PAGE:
Environmental stress and disease in pearl oysters, focusing on the Akoya pearl oyster (Pinctada fucata Gould 1850)

Rhiannon P. Kuchel*, Wayne A. O'Connor, David A. Raftos

*Corresponding author for this work

    Research output: Contribution to journalReview articlepeer-review

    12 Citations (Scopus)


    Pinctada fucata Gould 1850 was first commercially cultivated in Japan in the early 1920s. Japan dominated this market until the proliferation of Akoya viral disease (AVD) in 1996. Since that time the Japanese industry has struggled. In 2000, Japanese production of Akoya pearls represented only 13% of the total world market value. A number of investigations into this downturn have concluded that the proliferation of AVD was a result of stress associated with increasing urbanization and industrialization. This relationship between environmental stress and altered immunological activity is well documented in a number of oyster species. The decline in Japanese pearl production has led to interest in Akoya cultivation in Australia. Commercial Akoya pearl oyster ventures are now in operation in the Australian states of New South Wales, Queensland and Western Australia. The development of a robust and lucrative Akoya pearl industry in Australia will rely on the cultivation and maintenance of healthy oysters. Oyster health is associated with immunological status, which can be jeopardized by both stress and disease. This review details the relationship between the oyster immune system, environmental stress and disease outbreaks in the genus Pinctada, with implications for P. fucata and the fledgling Australian industry.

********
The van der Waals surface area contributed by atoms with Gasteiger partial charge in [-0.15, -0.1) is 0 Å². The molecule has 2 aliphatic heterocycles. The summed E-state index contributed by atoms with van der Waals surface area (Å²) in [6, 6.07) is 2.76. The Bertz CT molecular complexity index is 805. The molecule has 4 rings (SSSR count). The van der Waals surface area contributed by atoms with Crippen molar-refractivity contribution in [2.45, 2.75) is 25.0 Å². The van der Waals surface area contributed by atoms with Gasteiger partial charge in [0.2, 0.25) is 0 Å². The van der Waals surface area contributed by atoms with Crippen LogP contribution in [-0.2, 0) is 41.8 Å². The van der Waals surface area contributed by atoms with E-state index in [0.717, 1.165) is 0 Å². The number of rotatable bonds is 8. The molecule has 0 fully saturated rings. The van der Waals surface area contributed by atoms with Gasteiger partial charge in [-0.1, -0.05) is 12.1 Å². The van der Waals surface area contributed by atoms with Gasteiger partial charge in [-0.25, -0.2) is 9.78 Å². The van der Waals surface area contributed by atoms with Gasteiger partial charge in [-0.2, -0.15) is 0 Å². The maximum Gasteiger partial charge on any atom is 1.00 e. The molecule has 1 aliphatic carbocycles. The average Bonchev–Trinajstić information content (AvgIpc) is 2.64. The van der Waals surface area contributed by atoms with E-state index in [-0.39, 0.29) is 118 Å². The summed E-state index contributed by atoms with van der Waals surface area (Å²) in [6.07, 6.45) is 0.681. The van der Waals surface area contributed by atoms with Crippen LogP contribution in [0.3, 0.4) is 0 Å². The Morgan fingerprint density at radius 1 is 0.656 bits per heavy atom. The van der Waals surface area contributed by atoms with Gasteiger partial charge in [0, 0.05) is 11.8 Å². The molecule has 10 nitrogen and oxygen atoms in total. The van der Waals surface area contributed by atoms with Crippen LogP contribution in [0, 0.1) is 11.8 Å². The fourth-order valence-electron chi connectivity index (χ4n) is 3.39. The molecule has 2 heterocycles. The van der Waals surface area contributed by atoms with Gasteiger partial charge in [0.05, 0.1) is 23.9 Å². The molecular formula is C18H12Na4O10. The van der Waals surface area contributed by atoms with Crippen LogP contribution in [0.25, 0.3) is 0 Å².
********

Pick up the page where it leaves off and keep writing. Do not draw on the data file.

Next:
Original languageEnglish
    Pages (from-to)138-154
    Number of pages17
    JournalReviews in Aquaculture
    Issue number3
    Publication statusPublished - Sept 2011


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